• I have discussed Individual Linking with several brokers, large and small, and none of them objected to it, possibly because they know their agents have been doing this for a long time.
  • The same brokers are uniformly opposed to Bulk Advertising. If Yelp wants listings of the brokers, they reason, Yelp can get them through syndication from the MLS, where listing brokers can opt in or opt out on a site-by-site basis.
  • Embedded Search and Display poses a conceptual problem, as some brokers seem to be ok with it, and others consider it identical to Bulk Advertising.
  • I assume there will be other categories of display, but for now, I’d put them in a fourth “Other” category and say they are prohibited.
  • Note that some of these displays, even if they were allowed by the MLS rules, might not be consistent with state license law.
  • To the extent that Displaying Broker is showing Listing Broker’s listings to a client or group of clients, this policy probably would not apply. These client interactions are permitted subject to the general MLS rules, without regard to medium, and under the VOW rules with regard to websites that meet the VOW requirements.

So, are we missing any kinds of arguably “social media” displays that brokers or agents have tried to do in the last couple years? If so, what are they? What refinements are necessary to these three category definitions to make them practical?

Next is to figure out what the rule should look like. My sense is that we may want two forks to the policy: One would just plain permit Individual Linking (with no listing broker opt-out), because it always provides limited information that links back to a full IDX display. It’s generally non-controversial. The second fork would give MLS the option to permit or not permit Embedded Search and Display, depending on local broker sentiment about the issue. I suspect we leave Bulk Avertising in the “other and unpermitted” bucket.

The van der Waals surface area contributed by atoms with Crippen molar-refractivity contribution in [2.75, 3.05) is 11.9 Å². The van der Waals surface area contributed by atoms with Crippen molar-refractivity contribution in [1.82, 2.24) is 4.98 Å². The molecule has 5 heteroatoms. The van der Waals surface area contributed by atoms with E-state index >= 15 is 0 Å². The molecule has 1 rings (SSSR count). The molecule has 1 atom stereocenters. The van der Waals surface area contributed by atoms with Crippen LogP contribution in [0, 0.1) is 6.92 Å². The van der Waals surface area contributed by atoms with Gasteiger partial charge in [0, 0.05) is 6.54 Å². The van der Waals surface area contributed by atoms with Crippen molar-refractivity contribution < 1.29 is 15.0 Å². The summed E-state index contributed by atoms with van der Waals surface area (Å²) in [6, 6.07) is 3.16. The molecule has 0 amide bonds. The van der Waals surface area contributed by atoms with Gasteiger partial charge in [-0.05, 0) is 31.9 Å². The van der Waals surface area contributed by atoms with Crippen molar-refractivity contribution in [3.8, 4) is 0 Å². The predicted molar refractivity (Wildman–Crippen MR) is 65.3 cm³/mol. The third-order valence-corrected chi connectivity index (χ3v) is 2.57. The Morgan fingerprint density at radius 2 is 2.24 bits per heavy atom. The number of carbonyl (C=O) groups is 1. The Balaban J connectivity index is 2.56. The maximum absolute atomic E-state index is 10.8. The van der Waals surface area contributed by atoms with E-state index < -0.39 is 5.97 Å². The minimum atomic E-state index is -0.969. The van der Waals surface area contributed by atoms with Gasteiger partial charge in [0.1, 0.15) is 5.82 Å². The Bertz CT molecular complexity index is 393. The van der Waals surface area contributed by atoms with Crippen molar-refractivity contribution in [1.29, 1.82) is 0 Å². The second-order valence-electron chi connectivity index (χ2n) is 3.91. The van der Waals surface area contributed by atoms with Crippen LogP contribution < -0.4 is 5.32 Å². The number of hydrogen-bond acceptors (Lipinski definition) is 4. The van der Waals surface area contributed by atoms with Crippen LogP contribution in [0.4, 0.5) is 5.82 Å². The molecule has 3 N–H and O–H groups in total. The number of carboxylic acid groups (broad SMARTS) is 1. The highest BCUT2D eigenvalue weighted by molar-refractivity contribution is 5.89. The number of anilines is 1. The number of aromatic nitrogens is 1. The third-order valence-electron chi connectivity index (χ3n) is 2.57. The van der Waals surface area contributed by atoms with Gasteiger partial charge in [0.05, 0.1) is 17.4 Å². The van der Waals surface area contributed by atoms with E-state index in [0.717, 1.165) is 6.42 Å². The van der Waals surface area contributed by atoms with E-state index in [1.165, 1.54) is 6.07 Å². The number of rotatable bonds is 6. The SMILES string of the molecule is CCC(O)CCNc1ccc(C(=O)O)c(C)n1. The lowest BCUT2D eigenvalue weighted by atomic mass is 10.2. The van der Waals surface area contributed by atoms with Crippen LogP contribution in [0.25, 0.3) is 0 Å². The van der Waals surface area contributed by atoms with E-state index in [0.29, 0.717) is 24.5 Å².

I’m waiting to hear what you have to say.

-Brian

Reader Interactions

Comments

  1. Brian, we seem to be on the same page on this one with our posts. Forget defining "social media" – just focus on the specific uses of IDX listings outside of the Participant IDX website that are acceptable. Defining the limits of Individual Linking (what I illustrated and called the 'tease'), and the specific rules around embedded (framed) search and display that would make it

  2. Digging the discussion. I have a question for you both, but should out my view first.

    I am pre-diposed to only allowing the procuring broker or its agents to publish their own data on other websites or social media. They may not publish the data of another broker.

    My basic reasoning: Commenting and Representation of seller interests.

    If a procuring broker

  3. Victor: The only subcategory I'm actually proposing expressly permitting is Individual Linking, because I don't see why a real estate agent should be any less free to do it than a consumer.

    If a consumer visits a broker's IDX site, she can almost always copy the link for a particular listing and post it on her Facebook page, maybe saying "This is the house we want to

  4. Brian – I totally get where you are coming from with individual linking.

    There is not really a preventive measure for stopping that unless you rip IDX indexing apart and force framing and hiding URLs – which is not healthy.

    Perhaps the rule should consider allowing consumers to do individual linking, but prevent agents from doing it.

    Currently, an agent

  5. Victor: I think we could have a rule that prevented agents from doing Individual Linking, but it's really hard for me to figure what would be the benefit. I think we can deal with Craigslist via some other means.

    OK, I want to hear from some brokers. Does this post make sense to you as a practitioner?
    -Brian